300, the graphic novel and subsequent film, gives you a basic outline of the Battle of Thermopylae. Persia comes marching across the Hellespont across pontoon bridges with their slaves, lesbians, mythical rhinoceroses and androgynous emperor all clamoring for an end to this new freedom thing the Greeks seem so keen on.
|WHEN'S THE LAST TIME FREEDOM GAVE YOU TWO KNEELING GOLDEN BIPEDAL BULLS? NEVER, THAT'S WHEN.|
King Leonidas takes 300 volunteers to Thermopylae against the traitorous pacifists' orders and dies heroically while inspiring all of Greece to stand up for good old-fashioned
But it's irredeemable bullshit.
|You tried your best.|
Let's start with the traitors.
In ancient Sparta, there was no such thing as a pacifist. We're talking about a culture that practiced wide spread infanticide if their babies didn't look like soldiers. If you weren't a brutally oppressed slave, you were born and bred to be a weapon of mass destruction. So no, there was no pacifist traitor arguing against going to war in Sparta. There was an actual religious festival that legally prevented all of Sparta from taking up arms, and the rest of the city-state was fully prepared to join the 300 (and several thousand other Greeks) after it was done.
Oh, I'm sorry, did you miss the part about slavery and oppression? Because boy oh boy, Sparta was awfully fond of that. There was a whole class of people in Sparta called Helots. Their entire purpose was to grovel at the Spartans' feet and do all the work of feeding and maintaining the city-state so that their masters had time to live and breathe combat. It's important to remember that there's more to freedom than "some people can vote."
But what about the villains?! The Persians! The terrible oriental threat to what we somehow justify calling "freedom," even though the most Democratic ones were the Athenians, derisively (and very ironically) referred to as "boy lovers" by Leonidas in 300 -- and even they weren't totally on board with letting the hoi polloi have a meaningful voice.
Well, the Persians...didn't really practice slavery. Not in the same way or nearly on the same scale as the Spartans. When they did, it's thought that their slaves were usually prisoners of war temporarily being used for labor, and they were treated like the Geneva Convention was a thing (which, you'll note, it wasn't).
|A bit weather-worn, but he looks like a nice enough fella.|
So where did Frank Miller get the idea that the Greco-Persian Wars were a battle between Freedom and Evil? Take a wild guess. If you guessed, "Western historians wear our-ancestors-were-the-shit tinted glasses and Frank Miller is an off-the-deep-end Neo-Con," congratulations! You're capable of critical thought. Western Civilization has always been seen as a descendent of Greek Civilization, so of course our historians have traditionally considered them the good guys. And Frank Miller called the Occupy Wall Street movement "nothing but a pack of louts, thieves, and rapists," so you can make a pretty fair assumption about his political leanings.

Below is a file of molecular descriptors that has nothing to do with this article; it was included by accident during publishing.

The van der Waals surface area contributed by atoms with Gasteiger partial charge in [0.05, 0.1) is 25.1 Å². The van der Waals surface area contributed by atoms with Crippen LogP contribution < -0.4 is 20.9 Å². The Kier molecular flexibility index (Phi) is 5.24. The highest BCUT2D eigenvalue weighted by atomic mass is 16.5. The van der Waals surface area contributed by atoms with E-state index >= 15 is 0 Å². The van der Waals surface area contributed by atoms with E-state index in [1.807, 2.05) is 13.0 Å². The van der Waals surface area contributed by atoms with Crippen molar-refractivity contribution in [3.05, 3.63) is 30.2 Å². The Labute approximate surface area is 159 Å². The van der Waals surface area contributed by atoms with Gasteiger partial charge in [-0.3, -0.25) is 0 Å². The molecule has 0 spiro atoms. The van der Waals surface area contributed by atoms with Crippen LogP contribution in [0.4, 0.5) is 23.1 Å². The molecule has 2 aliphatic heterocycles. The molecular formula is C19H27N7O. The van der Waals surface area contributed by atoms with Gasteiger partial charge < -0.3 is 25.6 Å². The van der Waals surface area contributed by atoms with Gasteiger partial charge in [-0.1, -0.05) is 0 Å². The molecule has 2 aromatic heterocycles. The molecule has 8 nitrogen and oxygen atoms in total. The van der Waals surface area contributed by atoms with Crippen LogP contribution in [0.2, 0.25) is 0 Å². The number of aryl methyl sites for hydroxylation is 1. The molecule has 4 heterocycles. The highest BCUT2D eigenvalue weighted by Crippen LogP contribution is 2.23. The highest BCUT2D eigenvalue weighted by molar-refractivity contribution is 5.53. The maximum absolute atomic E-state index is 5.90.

|Please tell me you saw the parallels.|
Making the Spartans into freedom fighters, though? That's just being lazy with your research.
Oh, hey, remember how I said it was ironic that Leonidas called Athens a city of "boy lovers?" You should, it was just about two paragraphs ago. Well, Sparta was one of the first Greek city-states to institutionalize Pederasty. Pederasty being a formal erotic relationship between a grown man and an adolescent boy. Yeah. Institutionalized pedophilia. That's what we're cheering for in 300.
I'll give Sparta one thing: they were the masters of wartime wit (and wartime in general, but bear with me here). Most of the badass one-liners in 300 come straight out of the history books, but my personal favorite happened much later. Alexander the Great's father, Philip II of Macedon, decided he wanted to round up the whole of Greece under his banner. He sent the following message to Sparta:
"You are advised to surrender immediately, for if I bring my army into your land, I will destroy your farms, slay your people, and raze your city."
Sparta's reply was typically laconic:
|That's his "If" face.|
Phillip left them the hell alone. His son, Alexander the Great, arguably the greatest conqueror the world has ever known?
Also left them alone. Apparently a single word was more than enough.